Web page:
This review addresses four principles on which sustainable pest management in rice is to be grounded. The goal of modern pest management is to contribute to agricultural sustainability, with its different facets (food security, balanced relations between man-made and natural ecosystems, conservation of ecosystem services). The four principles are considered in turn within the classic Human – Pest – Environment – Crop framework. Biodiversity, as a first principle, is fundamental to the functioning of food webs. The second principle, hostplant resistance (HPR), is a pro-poor, and an often highly efficient element that critically contributes to sustainable crop protection. HPR needs to account for the other principles in its implementation in order to sustain durable resistances over time and space. The third principle, landscape ecology, encompasses inter-linked levels of spatial hierarchies governing the performance of systems (pests, host plants, plant genotypic make-ups, plant and crop physiology, trophic chains, and the physical environment). The fourth principle,hierarchies, concerns the different levels of hierarchy in a landscape, from biological to social. This principle concerns the very fabric of human societies, which involve perceptions, knowledge, and attitudes, which translate into decision-making at several scales, from the individual farmer to policy-makers. This principle thus addresses psychological, policy, and decision-making dimensions.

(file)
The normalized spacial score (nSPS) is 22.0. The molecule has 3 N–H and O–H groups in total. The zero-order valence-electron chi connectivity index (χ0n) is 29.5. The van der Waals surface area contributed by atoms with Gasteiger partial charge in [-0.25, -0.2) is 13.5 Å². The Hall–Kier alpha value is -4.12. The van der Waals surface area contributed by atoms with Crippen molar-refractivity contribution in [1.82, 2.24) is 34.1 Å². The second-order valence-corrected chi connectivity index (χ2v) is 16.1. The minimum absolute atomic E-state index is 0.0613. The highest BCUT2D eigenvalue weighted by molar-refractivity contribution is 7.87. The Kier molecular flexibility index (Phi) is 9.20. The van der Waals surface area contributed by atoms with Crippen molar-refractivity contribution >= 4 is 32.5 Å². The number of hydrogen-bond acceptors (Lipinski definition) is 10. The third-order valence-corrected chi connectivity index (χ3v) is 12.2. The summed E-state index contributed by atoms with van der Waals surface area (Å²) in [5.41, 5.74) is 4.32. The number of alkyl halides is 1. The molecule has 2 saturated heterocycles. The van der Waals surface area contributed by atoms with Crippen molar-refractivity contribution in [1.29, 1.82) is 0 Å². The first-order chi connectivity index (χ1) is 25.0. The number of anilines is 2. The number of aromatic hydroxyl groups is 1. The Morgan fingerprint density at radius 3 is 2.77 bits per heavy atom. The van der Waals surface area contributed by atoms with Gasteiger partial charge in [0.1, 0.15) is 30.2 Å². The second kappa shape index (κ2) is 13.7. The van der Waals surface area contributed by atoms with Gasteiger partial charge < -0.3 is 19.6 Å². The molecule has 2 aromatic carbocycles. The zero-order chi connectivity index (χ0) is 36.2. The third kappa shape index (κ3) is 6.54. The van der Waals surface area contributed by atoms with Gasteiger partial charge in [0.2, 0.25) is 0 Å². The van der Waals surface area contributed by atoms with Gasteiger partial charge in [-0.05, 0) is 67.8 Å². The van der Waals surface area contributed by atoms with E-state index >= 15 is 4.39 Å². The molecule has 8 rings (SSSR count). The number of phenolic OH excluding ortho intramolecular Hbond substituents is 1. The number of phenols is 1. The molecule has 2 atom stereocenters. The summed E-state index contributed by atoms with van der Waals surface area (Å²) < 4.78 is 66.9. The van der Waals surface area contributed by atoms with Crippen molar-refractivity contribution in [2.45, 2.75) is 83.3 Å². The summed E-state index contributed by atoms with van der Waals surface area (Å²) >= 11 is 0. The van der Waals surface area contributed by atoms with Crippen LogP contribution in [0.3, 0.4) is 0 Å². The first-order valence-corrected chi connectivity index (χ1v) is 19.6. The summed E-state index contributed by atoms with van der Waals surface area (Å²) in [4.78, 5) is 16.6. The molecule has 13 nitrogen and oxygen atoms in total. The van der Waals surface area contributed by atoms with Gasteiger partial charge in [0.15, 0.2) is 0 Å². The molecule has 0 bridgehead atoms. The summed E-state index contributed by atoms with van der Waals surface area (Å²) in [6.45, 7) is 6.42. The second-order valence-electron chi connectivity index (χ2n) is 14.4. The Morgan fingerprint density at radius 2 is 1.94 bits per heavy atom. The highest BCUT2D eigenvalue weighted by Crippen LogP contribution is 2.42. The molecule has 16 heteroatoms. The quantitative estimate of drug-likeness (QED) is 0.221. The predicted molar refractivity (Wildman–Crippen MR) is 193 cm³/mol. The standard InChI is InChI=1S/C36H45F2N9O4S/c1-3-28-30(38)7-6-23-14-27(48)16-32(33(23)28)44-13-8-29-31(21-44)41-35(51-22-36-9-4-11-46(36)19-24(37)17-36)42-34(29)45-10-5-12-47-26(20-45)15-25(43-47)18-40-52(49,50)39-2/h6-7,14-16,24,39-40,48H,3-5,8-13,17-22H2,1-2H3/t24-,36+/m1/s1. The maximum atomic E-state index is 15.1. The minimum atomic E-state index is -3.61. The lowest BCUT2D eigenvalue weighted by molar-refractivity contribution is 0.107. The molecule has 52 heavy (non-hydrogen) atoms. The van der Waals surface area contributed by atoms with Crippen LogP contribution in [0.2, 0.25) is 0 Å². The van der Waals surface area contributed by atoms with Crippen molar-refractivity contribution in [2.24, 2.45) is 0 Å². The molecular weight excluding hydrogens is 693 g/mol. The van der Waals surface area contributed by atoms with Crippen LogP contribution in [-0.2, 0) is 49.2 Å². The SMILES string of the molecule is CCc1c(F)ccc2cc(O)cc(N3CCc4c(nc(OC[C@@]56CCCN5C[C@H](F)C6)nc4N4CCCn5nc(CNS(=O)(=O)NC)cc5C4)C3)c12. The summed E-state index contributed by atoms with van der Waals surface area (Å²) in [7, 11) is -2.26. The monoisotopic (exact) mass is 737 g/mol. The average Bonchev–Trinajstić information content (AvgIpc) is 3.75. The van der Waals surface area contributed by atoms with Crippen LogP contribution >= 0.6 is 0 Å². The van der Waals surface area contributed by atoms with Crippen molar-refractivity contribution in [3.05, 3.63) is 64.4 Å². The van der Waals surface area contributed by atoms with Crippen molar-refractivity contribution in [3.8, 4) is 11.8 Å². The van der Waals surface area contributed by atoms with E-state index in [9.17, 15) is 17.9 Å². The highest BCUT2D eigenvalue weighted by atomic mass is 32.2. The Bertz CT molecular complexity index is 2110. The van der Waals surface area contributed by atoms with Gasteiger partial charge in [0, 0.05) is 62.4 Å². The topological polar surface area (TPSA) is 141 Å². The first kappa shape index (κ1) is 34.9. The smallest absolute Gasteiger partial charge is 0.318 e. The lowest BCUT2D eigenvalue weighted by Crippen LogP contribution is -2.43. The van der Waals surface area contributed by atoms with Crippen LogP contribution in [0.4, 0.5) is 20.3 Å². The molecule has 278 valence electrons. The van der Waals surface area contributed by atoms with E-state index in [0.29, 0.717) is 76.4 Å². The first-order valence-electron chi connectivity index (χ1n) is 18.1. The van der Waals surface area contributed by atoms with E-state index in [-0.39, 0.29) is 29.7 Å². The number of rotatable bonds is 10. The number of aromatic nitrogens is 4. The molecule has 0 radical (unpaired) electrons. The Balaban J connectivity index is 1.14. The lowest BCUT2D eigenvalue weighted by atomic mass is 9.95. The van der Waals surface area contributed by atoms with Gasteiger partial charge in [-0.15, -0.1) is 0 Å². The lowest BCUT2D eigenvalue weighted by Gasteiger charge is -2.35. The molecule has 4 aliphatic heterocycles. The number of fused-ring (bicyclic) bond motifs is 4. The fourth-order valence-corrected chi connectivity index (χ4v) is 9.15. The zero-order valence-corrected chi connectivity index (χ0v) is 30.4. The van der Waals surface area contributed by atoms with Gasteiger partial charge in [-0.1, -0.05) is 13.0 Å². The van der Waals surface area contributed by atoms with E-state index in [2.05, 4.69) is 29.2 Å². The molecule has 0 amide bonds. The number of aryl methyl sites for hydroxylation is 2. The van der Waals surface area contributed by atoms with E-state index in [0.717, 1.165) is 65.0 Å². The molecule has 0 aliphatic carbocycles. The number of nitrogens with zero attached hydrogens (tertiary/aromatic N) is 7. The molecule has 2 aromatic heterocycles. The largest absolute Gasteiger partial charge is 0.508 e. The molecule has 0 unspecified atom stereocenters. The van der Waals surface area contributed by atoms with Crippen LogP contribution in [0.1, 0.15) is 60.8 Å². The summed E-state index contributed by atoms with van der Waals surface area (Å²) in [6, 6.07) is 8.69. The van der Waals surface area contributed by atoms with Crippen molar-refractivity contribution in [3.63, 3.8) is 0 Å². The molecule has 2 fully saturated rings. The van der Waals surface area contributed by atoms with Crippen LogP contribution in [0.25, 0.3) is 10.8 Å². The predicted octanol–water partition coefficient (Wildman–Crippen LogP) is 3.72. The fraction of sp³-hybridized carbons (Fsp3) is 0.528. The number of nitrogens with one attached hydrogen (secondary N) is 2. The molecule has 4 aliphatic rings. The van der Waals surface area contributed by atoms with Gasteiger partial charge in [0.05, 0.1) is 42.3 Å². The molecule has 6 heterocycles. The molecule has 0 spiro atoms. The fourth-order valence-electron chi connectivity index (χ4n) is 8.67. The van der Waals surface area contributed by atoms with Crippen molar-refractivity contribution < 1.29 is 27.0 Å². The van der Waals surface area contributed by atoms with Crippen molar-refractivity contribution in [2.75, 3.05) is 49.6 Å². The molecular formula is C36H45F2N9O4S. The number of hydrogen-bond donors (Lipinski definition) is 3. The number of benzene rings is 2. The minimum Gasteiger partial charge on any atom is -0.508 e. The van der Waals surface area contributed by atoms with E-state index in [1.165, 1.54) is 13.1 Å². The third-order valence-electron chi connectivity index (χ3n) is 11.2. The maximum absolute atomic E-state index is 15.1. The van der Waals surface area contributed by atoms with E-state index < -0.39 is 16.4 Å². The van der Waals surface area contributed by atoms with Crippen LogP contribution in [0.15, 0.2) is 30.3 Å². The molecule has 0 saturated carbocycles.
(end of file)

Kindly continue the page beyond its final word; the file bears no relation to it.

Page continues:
In this review, all organisms that may be harmful to rice are referred to as ‘pests’, including pathogens and animal pests. We do not address all rice pests, but proceed through a few key examples, nor do we enter into the specifics of pest management strategies covering the range of rice production situations. This is because of the very large range of rice pests, of the corresponding diversity of rice production situations worldwide, of the unprecedented rate of diversification of rice production in response to environmental, climatic, social, and economic drivers, and lastly because plant protection in rice faces emerging crop health challenges that continually call for new solutions in new contexts. The review shows that the considered framework – Human – Pest – Environment – Crop – applies, with each of its summits having a different bearing depending on the pest considered. The review further underlines the need for basic research across a range of disciplines, with novel approaches and methods, as well as the need for connecting hierarchy levels, from farmers, to consumers, to societies, the environment, and to policies.